Newspaper Page Text
Tift rtwas <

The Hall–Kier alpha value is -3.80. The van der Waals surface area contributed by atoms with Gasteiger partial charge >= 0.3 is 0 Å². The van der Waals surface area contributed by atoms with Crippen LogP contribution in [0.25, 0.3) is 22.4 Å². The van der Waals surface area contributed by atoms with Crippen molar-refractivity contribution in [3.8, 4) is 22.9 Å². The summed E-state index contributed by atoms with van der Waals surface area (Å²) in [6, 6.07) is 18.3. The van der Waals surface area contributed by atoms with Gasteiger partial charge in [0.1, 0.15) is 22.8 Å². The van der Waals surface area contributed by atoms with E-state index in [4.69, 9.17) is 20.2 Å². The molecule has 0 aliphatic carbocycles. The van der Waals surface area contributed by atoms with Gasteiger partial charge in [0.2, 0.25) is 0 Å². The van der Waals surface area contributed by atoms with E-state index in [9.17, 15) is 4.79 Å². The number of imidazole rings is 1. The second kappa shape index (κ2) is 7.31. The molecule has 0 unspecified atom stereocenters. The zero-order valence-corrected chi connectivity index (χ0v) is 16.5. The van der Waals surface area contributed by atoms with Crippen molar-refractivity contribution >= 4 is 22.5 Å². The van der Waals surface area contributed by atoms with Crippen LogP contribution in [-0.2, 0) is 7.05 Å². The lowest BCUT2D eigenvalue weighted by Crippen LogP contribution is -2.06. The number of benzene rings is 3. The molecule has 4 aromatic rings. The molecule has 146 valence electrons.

A Home Newspaper Published in the Interest of the People and for Honesty in Governmental Affairs. Vol. III. No. 28. Salisbury, N. C., Wednesday, June l6th, 1907. Wm. H.Stewart,Editor. CONCORD AND CABARRUS COUNTY. Rilic if War of the Revolution. Young Rowan CounJe to Wed. Concord Times. June Uth. Wheat is ripe and looks good, aud is ready to harvest. Oats are very sorry, and I think they will be as scarce as frog hair. Corn is very small for this time of the year. Cotton is the sorriest I have seen it for many years aud I think the. bee raisers will sne us for their bees wearing themselves out hitting themselves against the ground trying to suck the cotton blossoms. Apples and peaches are no good this year, as there are not any. If nothing happens we will have plenty of blackberries after while.— Organ Church Cor. Miss Fannie McCurdy, of No. 10 township, was in Concord last Friday and showed us a hat pin she had made from a hook which was taken from the overcoat of a uniform which belonged to a great un^e, A. McCurdy, who fought in the Revolutionary war in 1776. The hook makes a beau tiful hat pin and Miss McCurdy is very proud of being the poses v sor of it. we regret to note tne serious illness with pneumonia of Jacob Dove, at his home below town. He has been confined to his hoim for several months, and a few days ago exposed himself too .much by sitting on his front pOrS-^during a rain, which re salted in pneumonia. His nu merous friends all over the coun ty hope for his recovery. L. T. Shinn, of No. 10 town ship, went to Salisbury yesterday where an operation will be per formed on Mrs. Shinn, at the Whitehead-Stokes sanator i u m, where she has been for ten days. Dr. R. S. Young accompanied Mr' Shinn to assist in the operation. Little John Wilson, the son of Rev. and Mrs. J. W. Lafferty, died Sunday evening after a two week’s illness of bowel trouble followed by meninggetis. Cards are out announcing the marriage of Paul Barger and Miss Fannie Shulenberger on June 20th, at the home of the bride’s father, W. S. Shulenberger, of Steele township, Rowan county, Frank Brnmley left Sunday night for New York, where he goes to learn to operate the lino type machine so that he may be able to operate the machine the Tribune will soon install. Rev. Chas. R. Pless has been engaged to serve St. Andrew's Lutheran church as pastor for the next four months. Fairbanks Denies It. Before leaving here for Sel ma to attend the funeral of Sena tor Morgan, Vioe President Fair banks denied a story which re cently caused wide comment in the Southern press. The 'story -was to the effect that Mr. Fair banks recently said in a speech at Chattanooga that the late Gener al Joseph Wheeler told President McKinley in Mr. Fairbank’s pres ence, when applying for service in the Spanish-American war, that the applicant had followed the Confederate flag uuder a mistake. "What General Wheeler said,” declared the Vice President, "was that under dictates of his con science he had fought once against the United States flag but now de sired to fight under it before he died.” Mr. Fairbanks said be regretted that what he had said at Chat tanooga had been garbled.—Bir mingham, Ala., dispatch. There is no case of indigestion, no matter how irritable or how obstinate that will not be speedi ly relieved by the use of Kodol. The main factor in curing the stomach of any disorder is rest, and the only way to get rest is to aotually digest the food for the stomach itself. Kodol will do it. It is a scientific preparation of vegetable acids containing the very same juices found in a heal thy stomach. It conforms to the Pure Fopd and Drugs Law. Sold by James Plummer and all drug gists. SI AThSVILLE AND IREDELL COUNTY. Another ot the Ditch Cases Settled. Wheat Crop the Best for Years. Stateavlle Landmark, June 18tli. S. Carter Williams, of Yadkin ville, attorney for the heirs of Belvin Williams, colored, who lost his life in the sewer ditch cave-in in Statesville in March last, has agreed to accept $750 in settlement of all damages on account of the death of Williams Settlement had already been made with the heirs of Lee Mo ser, Arthur Grant and John Wood for the same amount, and it is understood that an agreement was reached some time ago for settlement on the same basis with the heirs of Riley Howard and Dillard Stockton, but these cases have not beeu closed. L. Benfield, white, was brought to Statesville yesterday by Po liceman Kerr, of Mooiesville, and placed in jail. A few weeks ago Benfield was placed- under bond for drawing a gun on another man. Saturday he got into other trouble and was about to leave town when his Burety had him ar rested. Benfield has be e n i n trouble before, having served a term on the chain gang. Keports generally agree tnat the wheat crop in this cection will be the best for years. A gentleman who Bells harvesting machinery and whose business it is to keep posted on the crop, says it will be the best in five years. Harvesting has begun this week. The corn crop is also reported looking well but the prospect for cotton is bad. It will do no good until there comes plenty of sunshine and warm nights. “Rev.” J. B. Naugle, who has been on the chain gang for about 18 months, who was chaplain of the camp, so to speak, and who in consideration of the “cloth” had been a trusty nearly ever since he had been on duty, de parted the camp without leave Sunday uight and his present ad dress is unknown. For the first time in about two years the cells of the county jail are without a single prisoner, the only occupant of the building be sides the family of jailer Con nelly being Lillie Chambers, col ored, who is serving a term of 18 mouths for shooting Tom Mere dith, but is not confined in a cell. Rev. Meek White, who recently accepted the pastorate of the New Stirling and Perth churches in this county, has moved his fami ly to Iredell from South Caroli na. They will occupy the par sonage at New Stirling. Side Lights on Happiness. The habit of happiness can be acquired. Begin each morning by resolv ing to enjoy something during the day. It may be in the sunrise, a child’s play and laughter, or a pretty touch of the landscape.. Learn to look in each experi ence which comes for a little pleasure. You will be surprised to find how many things that you thought commonplace and rather disagreeable possess either an amusing or instructive side. No matter how disagreeable a duty is, some happiness may be gotten out of it, even if it only the thought that by your efforts you are getting it out of the way. If the duty must be repeated continually you can get some comfort as well as happiness out of the fact that you are cultivat ing your patience and strength of will power, both of which are essential to happiness or success. —Columbus, 0., Dispatch. I’ll step your pain free. To show you first—before you spend a penny—what my Pink Pain Tab lets can do, I will mail you free, a Trial Package of them—Dr. Shoop’s Headache Tablets. Neu ralgia, Headache, Toothache, Pe riod pains, etc., are due alone to blood congestion, Di. Shoop’s Headache Tablets simply kill pain by coaxing away the unnatural blood pressure. That is all. Ad i dress Dr. Shoop, Racine, Wis. [Sold by Grimes Drug Store. TO HONOR LEE. Plan Forming to Suitably Commemorate the Centennial of Gen. Lee’s Birthday. Lexington, Va., June IS.—In response to an urgent invitation from the authorities of Washing ton and Lee University, former Governor Heywood, of South Carolina, who is an alumnus of the University, is in Lexington relative to the Lee centennial movement of which he consented to become the head. In view of Governor Heywood’s acceptance it has been decided to broaden the scope of the movement, which is a plan to suitably commemorate the centennial of General Lee’s birthday. It is proposed to make the movement national in scope and an advisory committee will be at once organized including sub-committees in the various states. It is proposed to ask the public for a subscription of $1, 300,000 which will be used with a view of broadening the scope of Washington and Lee University, not only as an expression of their admiration of the life and char acter of General Lee, but as a tes timonial, more especially of his services in the cause of educa tion as president of the institu tion endowed by Washington and administered by Lee the last five years of his life. Novel Contest for a Wife. Williams A Kirby, ofTiappe, has been building a fine new resi lience, and haB decided upon a novel method of providing a mis Iressfirit. When it is finished he is to give a big house warming, which has been arranged for the Fourth of July. On this occasion, it is said at the suggestion of the girls them selves, he will invite all the young women of Trappe to enjoy his hospitality, and the one who be haves the best and proves the most charming is to be his bride. The builders and decorators have pr mised to have everything ready for the glorious day and the neigh bin s have promised to sup ply the fireworks. Mr. Kirby will provide the ref reshments and entertainment, and as all the girls of Trappe are coming, the prettiest in Maryland, there will be a very lively contest for hus band and home.—Easton, Md., dispatch to Phila. Inquirer. Her Death Mysterious. Concord, June 22.—Last night train No. 29 on the Southern struck something on the track on a fiil near Harrisburg. The train was stopped and a search was made by the engineer, but noth ing could be found. The agent at Harrisburg was notified and, ac companied by a section man search was instituted for the ob ject which the train struck. About 1 o’clock the body of Miss Ella Huneycutt, the 16 w ar-old daughter of Mr. Calv u Huney cutt, of Harrisburg, was found. Earlier in the night the girl left home alone and her father had been out on the streets inquiring for her. As soon as her body was found, he was notified but, strange to say, he did not go to view it till a late hour in the night. There seems to be something mysterious about the death of the young lady and it is believed by many that she had been killed and placed on the track. Her body was consid erably bruised, both legs and an arm being broken.—Special to Charlotte Observer. -- Badly Mixed up. Abraham Brown, of Wintertou, F. Y., had a vory remarkable ex perience ; he says: “Doctors got badly mixed up over me; one said heart disease; two called it kid ney trouble; the fourth, blood poison, and the fifth stomach and liver trouble, but none of them helped me, so my wife advi ed trying Electric Bitters which are restoring me to perfect health. One bottle did me more good than all the five doctors prescribed.” Guaranteed to cure blood poison, weakness and all stomach, liver and kidney complaints, by all druggists, 60c. MINISTER RESIGNS. Reports Investigated Which Results In a Vindication of Character. Richmond, Va., June 20.—Fol lowing rumors of a sensational character, in which the name of a prominent young woman of Oak Grove is involved, the Rev J. A Sullivan, pastor of the Oak Grove Baptist church, has resigned from that pulpit. Sullivan was not at home this morning. Mrs. Sulli van could throw no light upon the matter. ’““'She sfTid that hus band, who was in Richmond, has accepted a call to the First Bap tist church ( f Washington, N. C. It was said by members of the church today that at a recent meeting of the board of deacons the matter alluded to came up for discussion, at which time the preacher was vindicated. Reso lutions of regret have been drawn up and signed by the deacons. Mr. Sullivan was the first pas tor of Oak Grove church, subse quently going to- the Baptist church at West Point, From the latter church he returned to his original church in October, 1905, where he was said to have accom plished great good, Mr. Sulli van will soon leave Virginia for Rocky Mount, where he will con- ' duct revival services. He will go < from there to take charge of his < new field in the town of Washing- ' ton, in that State. The most i diligent inquiries have failed to : disclose the name of the woman i whose name haB been connected with that of her pastor in the < sensational rumors.—Special to Charlotte Observer. • • Surgical Operation on Sky-Scrapers. Amputation is to be applied to the Singer building at Liberty street and Broadway. Its top is to be sliced off and three additional stories sandwich ed in between the seventh and eleventh floors. Work on the scaffolding began yesterday and a small army of men will be occupied night and day until it is completed, the un dertaking being confined to the original corner building, which is to be part of the monster 41 story structure now going up— the tallest office building in the world. According to Ernest Flagg, the architect, the slicing is necessary in order that the 11-story build ing shall couform in height and outline to the new 14-story addi tion. Instead of actually raising the four top floors inclosed under the mansard roof the structural ma terial will be removed in sections to the ground. The eighth, ninth and tenth floors will then be built on, after which the old mansard roof, inclosing the four addition al floors will be replaced section by section.—New York Herald. Jamestown Tercentennial Exposition, Nor folk, V.a„ April 36th Nov. 30th, 1907. Southern Railway announces extremely low rates to Norfolk, Va., and return on account of the above occasion. The following round trip rates will apply from Salisbury, N. C.: Season tickets,.$14 50 Sixty-day tickets. 12.10 Fifteen-day tickets. 11.15 Coach excursion tickets,... 6 60 Coach Excursion tickets will be sold on Tu. sday, with limit seven days from date of sale, will be stamped “Not good in Pullman or Parlor cars.” Other tickets will be sold daily April 19th to November 30th, inclusive. The Southern Railway will af ford excellent passenger service to and from Norfolk on account of this occasion. For further information and Pullman reservation address any agent Southern Railway or write R. L. Vernon, T. P. A., Charlotte, N. C. W. H. Tayi.oe. G. P. A., till 11-30. Washington, D. C, Here's Good Advice. O. S. Woolever, one of the beat known merchants of LeRaysville, N. Y., says: “If you are efer troubled with piles, apply Buck leu’s Arnica Salve. It cured me of them for good 20 years ago.” Cures every sore, wound, burn or abrasion. 25c at all druggists. REWARD FOR BODY. Remains of Midshipman Murfln Have not yet Been Recovered. Newport News. Va.. June 19.— Just before the battleships Ohio, Iowa, Maine and Indiana sailed from Hampton Roads today for the Southern drill grounds off the Virginia capes, an order was post ed from the flagship, the Ohio, offering a reward of $50 for the body of Midshipman Heury Clay Murfln, the only one of 11 vic tims of the ill-fated launch of the battleship Minnesota, whose re mains have not been recovered. The Minnesota remained in the roads, and her boats, with these of the cruiser Brooklyn, battle ship Texas and monitor Minanto nomah and several government tugs are still searching for the body, but the absmce of the four battleships cripples the Navy De partment’s facilities and it was ieemed advisable to influence out riders to join in the search. From Norfolk comes the report ;hat at the Norfolk Navy yard it .s stated that the body of o'rdi- | lary seaman F. R. Plumblee has »ot been found. Before he left ( ‘or Washington yesterday, Rear | \dmiral Emory gave the Asso riated Press correspondent a copy if the officia1 list of bodies recov >red. This list confined 10 names | ncluding that of Plumblee, and ihowed that Midshipman Mur iu’s body was the only one mis ling. The battleship squadron vill return to the roads in a few layB. -• -«»- • Traits the South Cannot Afford to Lose.' Are the Olii Traits Being Lost? s the caption of an editorial in ihe last issue of The World’s Work •elative to the new industrial life >f the South. It answers that ?ome of the finer things in the :ife of the Old South must give way and are giving way before the onward march of industrial progress. That is one danger that generally appears in the wake of commercial progress. Such pro gress, in its very nature, necessi tates the leaving behind of some things that were held dear under the old regime. It is to be hoped I he new life will not seriously im pair the reputation for courtesy and hospitality the South has throughout the world. This is ne thing that should be retained no matter how wealthy this sec tion may become and we believe it will be retained. The average visitor to the South is impressed by the courtesy aud kindly hospi tality of the people, in some other sections this courtesy and hospi tality do not exist in near the proportion that they exist here. The difference is one of those things that have always been creditable to the South.—Winston Sentinel. Cadet Drowned at Sea. Washington, June 19.—A dis patch was received at the Treasu ry Department today from Capt Reynolds, commanding the reve nue cutter Chase, which is now at Yorktown Va., reporting the drowning at sea of Cadet George B. Ramel, who fell overboard from the quarter deck rail and did not catch the life buoy or rope that were thrown within his reach. The life boat was immediately cleared 'away, but Ramel sank when it reached within a few feet of him and he did not rise to the surface again Ramel was ap pointed a cadet in the United States Revenue Cu*ter service September 17th, 190G, from New York and was 24 years of age This is the first case of drowning or indeed, of serious accideut to, a cadet since the establishment of the cadot service 25 years ago. -• • “This little pig went to market,” doesn’t amuse tonight. Baby’s not well; what’s the mat ter, her dear little cheeks are so white; Poor little tummy is aching, naughty old pain go away, CaSCaSWeet mother must give her, then she’ll be bright as the day. Sold here by James Plummer and all druggists. LEXINGTON 'AND DAVIDSON COUNTY. Blind Tigers Doing Business. Epidemic of Typhoid Fever Prevailing. Lexington Dispatch, June 19th. One of the most prominent farmers in the county, a man of wraith and standing, while here yesterday expressed himself for cibly oh the way the town au thorities and the Lexington mer chants neglect the country peo ple in the matter of providing hitching places. He said, and said truly, there was no place and that it was very disagreeable to farmers to come to town, hitch their stock here and there and then be ‘‘cussed out” by people who object to their bitching. He declared he was going to make Salisbury and Spencer his market points. Sheriff Dnrsett returned Fri lay night from St. Louis, where ie went to buy horses and he did lot bring any with him. He tells is that the market is higher than le ever knew it to be. He saw 81 sar loads of bronchos, wild, un iroken horses, sell for from $00 o $80 a head. The market is rom $20 to $40 higher than when le made his last trip out there. Vccording to this, horse flesh is tbout as valuable as anything dse, in these days of high prices md prosperity. There is do question abo u t ‘blind tigers” doing a prosperous lusinesB in Lexington. They are lere. They don’t seem to be un >asy as they have not moved back rery far from the main road. Do ;he police know of their exist >nce? Everybody else does. Has ;he town gone to sleep on this luestion? Where is the Anti-Sa cou League? Where are the tem aerance forces? Have they all ?oue out of business to give the ‘blind tiger” full sway? Suits were instituted Monday igainst the Weuuonah Mills by Vliss Maggie L. Earnhardt and W. P. Gallimore, on account of ;he accident of the falling eleva ;or week before last. Miss Earu lardt is suing for $20,000 and Mr. Grallimore for perhaps $1,0Q0. f. M. Fritts, administrator, sues the Oneida chair factory for per haps $10,000 on accouut of the death by a gasolene explosion of J. R. Everhardt, some months ago. lirouud was broken last week for the rebuilding of the First fte formed church. The house of worship will be enlarged, new pews, a furnace put in, and other improvements made. Services will be hel i in the court house un til the work is finished. We learn that there is quite a lot of typhoid fever over the county at this time, especially in the Jersey settlement, where there are several families stricken, in some instances every member of the family being sick. Dream Came True. High Point, June 21 —A strange occurrence has happen'd in connec tion with the story of the hiding here during the war of $6,000 worth of copper. For several nights a member of Mr. Schaub’s family has been dreaming of find ing copper ou the place and sure enough the other day Mr Schaub found a piece of copper sticking out of the ground. The next day he did the same thing and now High Point’s popular depot agent believes he has the sure thing on his premises, anyway the location of his residence is about at the distance the copper is said to have been hid from the depot. It is quite an interesting co-juci dence.—Special to Charlotte Ob server. / — Do Not Neglect the Ghildren. * At this season of the year the first unnatural looseness of a child’s bowels should have im mediate attention. The best thing that can be given is Chamber lain’s Colic, Cholera and Diar rhoea Remedy followed by castor oil as directed with each bottle of the remedy. For sale by James Plummer Salisbury, and Spencer Pharmacy, Spencer, N. C. ALBEMARLE AND STANLY COUNTY. Will pot Pay Notes 6fven for Washing Ma chine Rights Change in Schedule. 8tan1y Enterprise. Jane 20th. J. D. Earnhardt, of Richfield, J R. Moss, of Pennington, have ads. elsewhere in this issue which speak for themselveB. Each has given his note to certain washing machine agents who have been working this county, and they came to Albemarle the early part of the week to take preliminary steps towards stopping negotia tion of their notes. Each says he will contest the matter before he will take up the notes. Mr. Earn hardt and wife gave their note tor $300. One of the agents, they al leged, offered to release the note for $175. Mr. Moss gave two notes for $250 each. He says the proposition was made by which he would be released upon pay ment of $200 upon the whole. Both men allege that they have not been treated right and that they have not received the quid pio quo. There are several others in the county, we are told, who have mortgaged their all in pay ment for washing machine rights at $500 each, who are very sore over the deal. The big blasts at Whitney are distinctly heard at this point, and no doubt several miles beyond. They make the old earth quake like an earthquake shock. Os car Wolfe, who works at one of the large drills, was home to spend Sunday, and he tells us that some of the large holes are bored to the depth of 35 feet, the diameter of the hole being 4 1-2 and 6 inches. To charge one it takes from six to twelve' hundred joints of dynamite. The work of excavation at the Palmerville end . of the large canal must be carried to the depth of 30 feet below what it is now. A change in the schedule of the Yadkin railroad has gone into ef fect. The morning train leaving Salisbury makes connection with the southbound. No. 11, on the Charlotte division. And the train going north from Notwood makes connection in the morning at Sal isbury with the train for Ashe ville. The connections are quite close, but give a convenience both as to mail and passenger service. Mr. and Mrs. F. M. Thompson, of Salisbury, were guests of Mrs. X>. D. King Tuesday and Wednes day. Mr. Thompson was looking around with a view to securing a location. H9 is well pleased with Albemarle and this section, and the town will extend him a most cordial welcoms should he decide to come. -- A BIG DEAL. Winston Concern Said to Have Purchased Balfour and Other Quarries. Winston-Salem, N. C., June 18. —A big deal has been consum mated by which the Consolidated Granite Company, of this city, will control, finish and sell all monumental work of the Balfour Pink Granite Quarry, of Salis bury. This will give the con solidated Granite Company an other strong line, and with the blue pearl, Mount Airy and Bal four pink, this company will have the best monumental combina tion of any concern iu any state. The Consolidated Granite Com pany is arranging to double their yard capacity, install aditional machinery and make other im provements. This firm is now working several car loads of gran ite for immediate delivery, and among them are several for New York, five cars for Cincinnati, two for Colorado, two for Arkan- " sas and one each for Iowa and Ohio. A Dangerous Deadlock that sometimes terminates fatal ly, is the stoppage of liver and bowel functions. To quickly end this condition without disagreea ble sensations. Dr. King’s New ' Life Pills should always be yonr remedy. Guaranteed absolutely satisfactory in every case or mon ey back, at all druggists. 25c.